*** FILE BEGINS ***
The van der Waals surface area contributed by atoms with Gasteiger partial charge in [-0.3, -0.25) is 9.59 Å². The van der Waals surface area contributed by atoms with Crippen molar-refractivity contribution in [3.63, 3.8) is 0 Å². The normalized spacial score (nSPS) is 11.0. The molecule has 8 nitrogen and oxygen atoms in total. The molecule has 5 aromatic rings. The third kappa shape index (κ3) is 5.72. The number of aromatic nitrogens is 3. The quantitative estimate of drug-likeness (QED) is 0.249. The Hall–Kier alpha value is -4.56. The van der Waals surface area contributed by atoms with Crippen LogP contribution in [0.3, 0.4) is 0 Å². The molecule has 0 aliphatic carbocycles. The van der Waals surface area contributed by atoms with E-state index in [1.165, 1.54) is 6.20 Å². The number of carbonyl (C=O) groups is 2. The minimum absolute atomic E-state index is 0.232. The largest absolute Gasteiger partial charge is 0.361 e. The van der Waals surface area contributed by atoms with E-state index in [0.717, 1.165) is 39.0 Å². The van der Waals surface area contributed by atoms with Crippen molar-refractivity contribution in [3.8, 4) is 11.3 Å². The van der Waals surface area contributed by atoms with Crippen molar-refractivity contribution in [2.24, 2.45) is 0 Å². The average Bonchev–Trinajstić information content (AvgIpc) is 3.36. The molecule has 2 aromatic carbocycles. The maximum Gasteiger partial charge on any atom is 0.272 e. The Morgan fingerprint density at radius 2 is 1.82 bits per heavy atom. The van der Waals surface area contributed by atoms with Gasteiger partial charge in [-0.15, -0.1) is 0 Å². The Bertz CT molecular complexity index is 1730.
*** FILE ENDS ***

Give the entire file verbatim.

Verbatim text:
The van der Waals surface area contributed by atoms with Gasteiger partial charge in [-0.3, -0.25) is 9.59 Å². The van der Waals surface area contributed by atoms with Crippen molar-refractivity contribution in [3.63, 3.8) is 0 Å². The normalized spacial score (nSPS) is 11.0. The molecule has 8 nitrogen and oxygen atoms in total. The molecule has 5 aromatic rings. The third kappa shape index (κ3) is 5.72. The number of aromatic nitrogens is 3. The quantitative estimate of drug-likeness (QED) is 0.249. The Hall–Kier alpha value is -4.56. The van der Waals surface area contributed by atoms with Crippen LogP contribution in [0.3, 0.4) is 0 Å². The molecule has 0 aliphatic carbocycles. The van der Waals surface area contributed by atoms with E-state index in [1.165, 1.54) is 6.20 Å². The number of carbonyl (C=O) groups is 2. The minimum absolute atomic E-state index is 0.232. The largest absolute Gasteiger partial charge is 0.361 e. The van der Waals surface area contributed by atoms with E-state index in [0.717, 1.165) is 39.0 Å². The van der Waals surface area contributed by atoms with Crippen molar-refractivity contribution in [3.8, 4) is 11.3 Å². The van der Waals surface area contributed by atoms with Crippen molar-refractivity contribution in [2.24, 2.45) is 0 Å². The average Bonchev–Trinajstić information content (AvgIpc) is 3.36. The molecule has 2 aromatic carbocycles. The maximum Gasteiger partial charge on any atom is 0.272 e. The Morgan fingerprint density at radius 2 is 1.82 bits per heavy atom. The van der Waals surface area contributed by atoms with Gasteiger partial charge in [-0.15, -0.1) is 0 Å². The Bertz CT molecular complexity index is 1730.